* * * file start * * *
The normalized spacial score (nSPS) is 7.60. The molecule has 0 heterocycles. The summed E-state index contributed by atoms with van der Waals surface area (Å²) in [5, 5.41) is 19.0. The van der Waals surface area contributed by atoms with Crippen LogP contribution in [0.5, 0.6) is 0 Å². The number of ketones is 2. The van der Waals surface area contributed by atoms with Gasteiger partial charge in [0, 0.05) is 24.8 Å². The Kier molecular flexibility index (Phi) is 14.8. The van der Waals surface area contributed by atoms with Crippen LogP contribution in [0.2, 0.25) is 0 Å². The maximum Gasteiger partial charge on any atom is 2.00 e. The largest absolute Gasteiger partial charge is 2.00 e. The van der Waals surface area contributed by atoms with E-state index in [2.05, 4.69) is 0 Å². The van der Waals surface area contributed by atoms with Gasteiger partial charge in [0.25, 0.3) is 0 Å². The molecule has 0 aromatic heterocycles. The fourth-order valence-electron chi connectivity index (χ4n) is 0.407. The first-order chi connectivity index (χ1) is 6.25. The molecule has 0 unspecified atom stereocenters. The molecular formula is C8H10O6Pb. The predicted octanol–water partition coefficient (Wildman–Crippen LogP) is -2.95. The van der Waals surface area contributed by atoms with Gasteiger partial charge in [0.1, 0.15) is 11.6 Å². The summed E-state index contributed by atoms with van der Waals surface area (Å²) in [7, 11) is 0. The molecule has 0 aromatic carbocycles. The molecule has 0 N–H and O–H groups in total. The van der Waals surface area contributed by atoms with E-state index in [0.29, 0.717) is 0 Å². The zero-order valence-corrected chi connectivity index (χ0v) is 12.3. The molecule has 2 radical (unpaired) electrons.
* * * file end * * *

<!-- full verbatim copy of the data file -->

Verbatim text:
The normalized spacial score (nSPS) is 7.60. The molecule has 0 heterocycles. The summed E-state index contributed by atoms with van der Waals surface area (Å²) in [5, 5.41) is 19.0. The van der Waals surface area contributed by atoms with Crippen LogP contribution in [0.5, 0.6) is 0 Å². The number of ketones is 2. The van der Waals surface area contributed by atoms with Gasteiger partial charge in [0, 0.05) is 24.8 Å². The Kier molecular flexibility index (Phi) is 14.8. The van der Waals surface area contributed by atoms with Crippen LogP contribution in [0.2, 0.25) is 0 Å². The maximum Gasteiger partial charge on any atom is 2.00 e. The largest absolute Gasteiger partial charge is 2.00 e. The van der Waals surface area contributed by atoms with E-state index in [2.05, 4.69) is 0 Å². The van der Waals surface area contributed by atoms with Gasteiger partial charge in [0.25, 0.3) is 0 Å². The molecule has 0 aromatic heterocycles. The fourth-order valence-electron chi connectivity index (χ4n) is 0.407. The first-order chi connectivity index (χ1) is 6.25. The molecule has 0 unspecified atom stereocenters. The molecular formula is C8H10O6Pb. The predicted octanol–water partition coefficient (Wildman–Crippen LogP) is -2.95. The van der Waals surface area contributed by atoms with Gasteiger partial charge in [0.1, 0.15) is 11.6 Å². The summed E-state index contributed by atoms with van der Waals surface area (Å²) in [7, 11) is 0. The molecule has 0 aromatic carbocycles. The molecule has 0 N–H and O–H groups in total. The van der Waals surface area contributed by atoms with E-state index in [0.29, 0.717) is 0 Å². The zero-order valence-corrected chi connectivity index (χ0v) is 12.3. The molecule has 2 radical (unpaired) electrons.